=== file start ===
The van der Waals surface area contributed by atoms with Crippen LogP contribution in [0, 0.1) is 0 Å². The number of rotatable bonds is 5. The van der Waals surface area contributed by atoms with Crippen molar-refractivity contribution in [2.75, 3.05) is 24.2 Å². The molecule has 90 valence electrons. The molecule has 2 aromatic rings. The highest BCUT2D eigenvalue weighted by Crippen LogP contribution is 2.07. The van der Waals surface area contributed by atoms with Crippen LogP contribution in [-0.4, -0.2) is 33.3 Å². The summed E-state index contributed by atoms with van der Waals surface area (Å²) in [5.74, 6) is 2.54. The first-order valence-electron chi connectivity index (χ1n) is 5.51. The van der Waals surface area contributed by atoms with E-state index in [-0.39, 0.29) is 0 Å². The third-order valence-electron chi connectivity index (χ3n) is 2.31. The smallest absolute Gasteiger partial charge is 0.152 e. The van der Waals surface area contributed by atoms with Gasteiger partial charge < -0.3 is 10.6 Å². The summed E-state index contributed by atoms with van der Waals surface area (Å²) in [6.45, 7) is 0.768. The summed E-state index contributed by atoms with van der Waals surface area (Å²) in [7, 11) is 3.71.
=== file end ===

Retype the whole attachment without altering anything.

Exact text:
The van der Waals surface area contributed by atoms with Crippen LogP contribution in [0, 0.1) is 0 Å². The number of rotatable bonds is 5. The van der Waals surface area contributed by atoms with Crippen molar-refractivity contribution in [2.75, 3.05) is 24.2 Å². The molecule has 90 valence electrons. The molecule has 2 aromatic rings. The highest BCUT2D eigenvalue weighted by Crippen LogP contribution is 2.07. The van der Waals surface area contributed by atoms with Crippen LogP contribution in [-0.4, -0.2) is 33.3 Å². The summed E-state index contributed by atoms with van der Waals surface area (Å²) in [5.74, 6) is 2.54. The first-order valence-electron chi connectivity index (χ1n) is 5.51. The van der Waals surface area contributed by atoms with E-state index in [-0.39, 0.29) is 0 Å². The third-order valence-electron chi connectivity index (χ3n) is 2.31. The smallest absolute Gasteiger partial charge is 0.152 e. The van der Waals surface area contributed by atoms with Gasteiger partial charge < -0.3 is 10.6 Å². The summed E-state index contributed by atoms with van der Waals surface area (Å²) in [6.45, 7) is 0.768. The summed E-state index contributed by atoms with van der Waals surface area (Å²) in [7, 11) is 3.71.